So the next time you get a runaway, don’t despair, now you have some ideas on how to use them besides hiding them under your bed!

What’s wrong with this zucchini?

What’s wrong with this zucchini? The one on the left is yellowing and shriveling up. It wasn’t either fully pollinated (some bee didn’t do her job) OR once again it was too hot when pollination happened and it didn’t take hence it is self aborting. Just like tomatoes, all squash likes the heat but not when it is trying to pollinate. The zucchini on the right side of the photo is fine.

Planting Summer Squash

Costata Romanesco

Summer squash is a warm season crop. A friend asked me yesterday when should she plant her summer squash seeds in the soil. Should she do it now that the magic date of May 15th has past. Well, we might be over freezing nights BUT the soil temperature is still pretty cool for these crops. Summer squash likes to be planted when the soil is a little warmer so I would wait at least a week. Here is some information about growing summer squash.

-The soil temperature should be between 65°F-75°F when planting the seeds. My soil temperature today was 62°F where I’m want to plant them so I’m going to wait till it is warmer because 70°F is actually optimum. If you plant too early, the seeds could rot or not germinate.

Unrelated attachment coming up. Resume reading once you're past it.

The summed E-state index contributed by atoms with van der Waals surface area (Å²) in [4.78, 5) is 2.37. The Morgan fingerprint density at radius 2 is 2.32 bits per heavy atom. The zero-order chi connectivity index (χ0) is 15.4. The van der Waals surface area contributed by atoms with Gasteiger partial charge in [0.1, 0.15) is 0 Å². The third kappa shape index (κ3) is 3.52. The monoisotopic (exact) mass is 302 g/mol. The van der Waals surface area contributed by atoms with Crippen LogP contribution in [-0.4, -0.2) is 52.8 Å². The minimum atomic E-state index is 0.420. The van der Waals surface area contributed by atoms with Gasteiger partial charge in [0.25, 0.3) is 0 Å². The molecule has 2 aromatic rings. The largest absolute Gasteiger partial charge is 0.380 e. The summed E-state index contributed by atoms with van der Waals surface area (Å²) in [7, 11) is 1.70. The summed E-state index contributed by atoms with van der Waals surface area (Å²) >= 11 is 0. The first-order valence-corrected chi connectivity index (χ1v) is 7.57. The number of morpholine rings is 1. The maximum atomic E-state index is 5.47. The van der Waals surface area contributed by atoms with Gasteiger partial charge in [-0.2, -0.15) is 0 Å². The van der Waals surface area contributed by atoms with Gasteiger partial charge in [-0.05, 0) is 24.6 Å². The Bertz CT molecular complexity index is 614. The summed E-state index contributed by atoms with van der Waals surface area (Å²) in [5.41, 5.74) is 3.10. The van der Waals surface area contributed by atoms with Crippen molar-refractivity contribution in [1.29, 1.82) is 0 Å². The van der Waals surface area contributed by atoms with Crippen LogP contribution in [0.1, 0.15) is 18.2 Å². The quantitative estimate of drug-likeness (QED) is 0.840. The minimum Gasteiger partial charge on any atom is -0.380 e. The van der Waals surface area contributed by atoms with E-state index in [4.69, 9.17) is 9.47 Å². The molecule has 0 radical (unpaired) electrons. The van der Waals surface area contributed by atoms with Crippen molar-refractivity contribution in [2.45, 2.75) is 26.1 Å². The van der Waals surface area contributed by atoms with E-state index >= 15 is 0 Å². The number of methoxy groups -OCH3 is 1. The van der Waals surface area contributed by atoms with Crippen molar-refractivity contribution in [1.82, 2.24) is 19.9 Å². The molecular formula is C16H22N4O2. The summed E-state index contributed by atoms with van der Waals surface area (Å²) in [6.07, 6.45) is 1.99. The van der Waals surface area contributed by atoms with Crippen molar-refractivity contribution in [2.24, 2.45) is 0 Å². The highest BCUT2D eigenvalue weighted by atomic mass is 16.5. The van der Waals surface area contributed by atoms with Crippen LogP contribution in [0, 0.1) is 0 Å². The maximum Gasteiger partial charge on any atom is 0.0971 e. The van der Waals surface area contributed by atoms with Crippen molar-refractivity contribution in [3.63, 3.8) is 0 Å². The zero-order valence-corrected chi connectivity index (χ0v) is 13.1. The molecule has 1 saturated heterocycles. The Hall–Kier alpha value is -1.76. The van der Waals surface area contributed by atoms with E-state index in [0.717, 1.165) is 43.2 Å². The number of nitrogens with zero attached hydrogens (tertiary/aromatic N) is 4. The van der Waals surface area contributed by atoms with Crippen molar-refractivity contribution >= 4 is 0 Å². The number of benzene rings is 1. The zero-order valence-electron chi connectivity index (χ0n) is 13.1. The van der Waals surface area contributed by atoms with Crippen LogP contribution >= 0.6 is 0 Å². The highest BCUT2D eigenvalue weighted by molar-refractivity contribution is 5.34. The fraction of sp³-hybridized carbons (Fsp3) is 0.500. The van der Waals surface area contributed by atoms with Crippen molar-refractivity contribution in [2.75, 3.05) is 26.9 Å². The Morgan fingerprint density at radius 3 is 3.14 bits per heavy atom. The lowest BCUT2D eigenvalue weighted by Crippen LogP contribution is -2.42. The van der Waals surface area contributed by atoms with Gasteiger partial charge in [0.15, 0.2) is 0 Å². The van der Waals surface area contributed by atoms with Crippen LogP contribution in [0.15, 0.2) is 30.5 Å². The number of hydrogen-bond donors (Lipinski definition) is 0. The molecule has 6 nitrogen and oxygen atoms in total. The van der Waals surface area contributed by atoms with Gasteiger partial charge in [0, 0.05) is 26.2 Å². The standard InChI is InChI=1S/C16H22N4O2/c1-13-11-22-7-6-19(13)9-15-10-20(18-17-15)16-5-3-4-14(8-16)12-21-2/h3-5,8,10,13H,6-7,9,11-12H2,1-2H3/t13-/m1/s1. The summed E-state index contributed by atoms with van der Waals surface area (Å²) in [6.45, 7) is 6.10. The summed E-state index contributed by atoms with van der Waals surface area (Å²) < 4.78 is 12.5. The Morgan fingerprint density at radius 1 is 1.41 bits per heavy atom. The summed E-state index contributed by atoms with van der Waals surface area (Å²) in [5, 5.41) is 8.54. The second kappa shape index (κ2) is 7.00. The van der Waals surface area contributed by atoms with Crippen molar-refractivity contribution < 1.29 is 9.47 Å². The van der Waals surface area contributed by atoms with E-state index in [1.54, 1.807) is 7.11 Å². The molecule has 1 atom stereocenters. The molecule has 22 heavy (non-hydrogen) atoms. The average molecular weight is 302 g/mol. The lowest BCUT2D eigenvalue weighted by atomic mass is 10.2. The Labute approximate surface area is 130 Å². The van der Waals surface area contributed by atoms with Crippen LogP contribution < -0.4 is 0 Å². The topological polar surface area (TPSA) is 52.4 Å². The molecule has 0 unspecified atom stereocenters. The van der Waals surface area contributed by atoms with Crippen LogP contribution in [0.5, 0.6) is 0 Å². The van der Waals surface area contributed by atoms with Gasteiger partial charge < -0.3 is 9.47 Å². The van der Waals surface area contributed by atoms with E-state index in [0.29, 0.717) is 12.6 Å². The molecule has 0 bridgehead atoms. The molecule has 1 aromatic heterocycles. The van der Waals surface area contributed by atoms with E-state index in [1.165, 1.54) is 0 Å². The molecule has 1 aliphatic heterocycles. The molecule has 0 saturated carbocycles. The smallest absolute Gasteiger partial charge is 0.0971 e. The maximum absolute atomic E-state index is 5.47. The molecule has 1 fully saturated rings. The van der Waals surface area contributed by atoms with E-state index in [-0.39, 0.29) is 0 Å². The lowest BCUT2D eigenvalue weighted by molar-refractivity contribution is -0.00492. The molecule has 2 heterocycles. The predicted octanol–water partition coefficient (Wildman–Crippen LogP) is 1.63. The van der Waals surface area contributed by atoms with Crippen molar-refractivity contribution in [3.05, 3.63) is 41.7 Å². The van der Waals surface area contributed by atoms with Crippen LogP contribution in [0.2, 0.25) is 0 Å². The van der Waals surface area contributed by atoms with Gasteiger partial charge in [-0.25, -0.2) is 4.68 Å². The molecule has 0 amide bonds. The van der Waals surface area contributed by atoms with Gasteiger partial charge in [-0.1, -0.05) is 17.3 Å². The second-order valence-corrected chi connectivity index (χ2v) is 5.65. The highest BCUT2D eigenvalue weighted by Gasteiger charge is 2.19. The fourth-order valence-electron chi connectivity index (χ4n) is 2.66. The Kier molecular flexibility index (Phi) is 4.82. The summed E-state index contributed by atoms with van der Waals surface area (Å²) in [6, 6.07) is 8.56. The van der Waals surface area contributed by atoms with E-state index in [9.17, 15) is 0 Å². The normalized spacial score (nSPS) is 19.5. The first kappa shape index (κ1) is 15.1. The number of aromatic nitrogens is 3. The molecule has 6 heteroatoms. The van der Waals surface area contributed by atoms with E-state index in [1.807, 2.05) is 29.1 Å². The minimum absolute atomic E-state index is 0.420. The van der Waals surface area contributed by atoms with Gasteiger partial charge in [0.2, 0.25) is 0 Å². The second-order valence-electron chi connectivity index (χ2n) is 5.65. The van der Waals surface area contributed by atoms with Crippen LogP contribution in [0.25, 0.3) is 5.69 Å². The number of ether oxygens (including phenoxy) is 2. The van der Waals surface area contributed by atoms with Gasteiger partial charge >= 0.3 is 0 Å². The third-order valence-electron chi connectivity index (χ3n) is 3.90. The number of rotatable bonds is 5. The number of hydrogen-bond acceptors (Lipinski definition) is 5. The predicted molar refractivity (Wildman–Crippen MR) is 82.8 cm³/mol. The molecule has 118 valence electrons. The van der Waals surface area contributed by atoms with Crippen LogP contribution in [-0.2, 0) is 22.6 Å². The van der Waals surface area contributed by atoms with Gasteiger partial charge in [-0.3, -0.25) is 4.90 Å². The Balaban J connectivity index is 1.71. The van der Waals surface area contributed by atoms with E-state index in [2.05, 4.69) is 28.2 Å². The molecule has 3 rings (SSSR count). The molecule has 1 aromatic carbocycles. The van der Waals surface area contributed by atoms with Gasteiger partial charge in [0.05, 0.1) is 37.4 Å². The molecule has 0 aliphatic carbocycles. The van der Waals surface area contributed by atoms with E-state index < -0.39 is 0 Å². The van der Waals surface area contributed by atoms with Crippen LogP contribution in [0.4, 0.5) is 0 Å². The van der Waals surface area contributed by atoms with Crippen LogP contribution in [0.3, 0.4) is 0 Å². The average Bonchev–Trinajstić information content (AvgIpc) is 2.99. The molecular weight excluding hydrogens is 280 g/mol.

-Summer squash are heavy feeders so put lots of compost in your hole when planting and be sure to fertilize them at least 1 time a month during the growing season with fish emulsion and seaweed fertilizer.

I plant in a ‘hill’ which actually isn’t a hill at all but a circle where I put three seeds spaced out in each ‘hill’. That way if one of them gets a disease I can just cut it out and still have a couple left.

Two plants will feed 4-6 people so don’t go too wild unless you are feeding your neighborhood! I consider a ‘hill’ basically as one plant. Otherwise you will be looking for zucchini ‘victims’-people who will take some off your hands!

– Everyone tends to plant squash too close. Give them lots of room between plants. I like to give them about 4 feet between plants which seem like alot but they always seem to fill in the space. Overcrowding encourages powdery mildew later in the season.

-Plant some onions around your squash plant. This may help deter the dreaded squash bug from wanting to visit your plant. I planted some last year and I got a few but I think I got less of them.

-Summer squash starts producing fruit from about 52-65 days.

-Harvest when the zucchini type is about 8 inches long and the skin is easily pierce-able with your fingernail. Pick patty pan types when they are 2-3 inches in  diameter.

My favorite summer squash to grow

I like summer squash but won’t grow varieties that I can find in the stores or my farmers market. Why grow something I can already buy? So I’ve tried a number of different types of summer squash and definitely have my favorites. So here are my three favorite summer squashes.